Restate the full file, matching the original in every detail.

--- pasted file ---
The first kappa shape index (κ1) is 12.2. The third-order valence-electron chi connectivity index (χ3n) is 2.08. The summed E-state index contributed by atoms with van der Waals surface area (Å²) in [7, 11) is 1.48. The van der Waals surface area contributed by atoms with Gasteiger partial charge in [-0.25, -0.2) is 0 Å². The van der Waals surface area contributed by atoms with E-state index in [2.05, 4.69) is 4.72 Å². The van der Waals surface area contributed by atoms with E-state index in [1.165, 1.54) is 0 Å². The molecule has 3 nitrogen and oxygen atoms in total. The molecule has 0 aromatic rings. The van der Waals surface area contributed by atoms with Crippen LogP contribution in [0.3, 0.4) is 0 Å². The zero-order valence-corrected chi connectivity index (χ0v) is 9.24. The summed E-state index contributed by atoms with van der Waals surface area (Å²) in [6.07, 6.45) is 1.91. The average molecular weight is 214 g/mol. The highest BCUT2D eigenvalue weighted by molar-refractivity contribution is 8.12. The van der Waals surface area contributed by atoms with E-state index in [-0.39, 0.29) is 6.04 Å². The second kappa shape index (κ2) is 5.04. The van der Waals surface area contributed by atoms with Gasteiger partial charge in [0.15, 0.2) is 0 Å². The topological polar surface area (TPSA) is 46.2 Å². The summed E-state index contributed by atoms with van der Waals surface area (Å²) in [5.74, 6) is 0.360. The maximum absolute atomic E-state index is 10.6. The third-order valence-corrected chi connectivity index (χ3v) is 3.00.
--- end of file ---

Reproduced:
The first kappa shape index (κ1) is 12.2. The third-order valence-electron chi connectivity index (χ3n) is 2.08. The summed E-state index contributed by atoms with van der Waals surface area (Å²) in [7, 11) is 1.48. The van der Waals surface area contributed by atoms with Gasteiger partial charge in [-0.25, -0.2) is 0 Å². The van der Waals surface area contributed by atoms with E-state index in [2.05, 4.69) is 4.72 Å². The van der Waals surface area contributed by atoms with E-state index in [1.165, 1.54) is 0 Å². The molecule has 3 nitrogen and oxygen atoms in total. The molecule has 0 aromatic rings. The van der Waals surface area contributed by atoms with Crippen LogP contribution in [0.3, 0.4) is 0 Å². The zero-order valence-corrected chi connectivity index (χ0v) is 9.24. The summed E-state index contributed by atoms with van der Waals surface area (Å²) in [6.07, 6.45) is 1.91. The average molecular weight is 214 g/mol. The highest BCUT2D eigenvalue weighted by molar-refractivity contribution is 8.12. The van der Waals surface area contributed by atoms with E-state index in [-0.39, 0.29) is 6.04 Å². The second kappa shape index (κ2) is 5.04. The van der Waals surface area contributed by atoms with Gasteiger partial charge in [0.15, 0.2) is 0 Å². The topological polar surface area (TPSA) is 46.2 Å². The summed E-state index contributed by atoms with van der Waals surface area (Å²) in [5.74, 6) is 0.360. The maximum absolute atomic E-state index is 10.6. The third-order valence-corrected chi connectivity index (χ3v) is 3.00.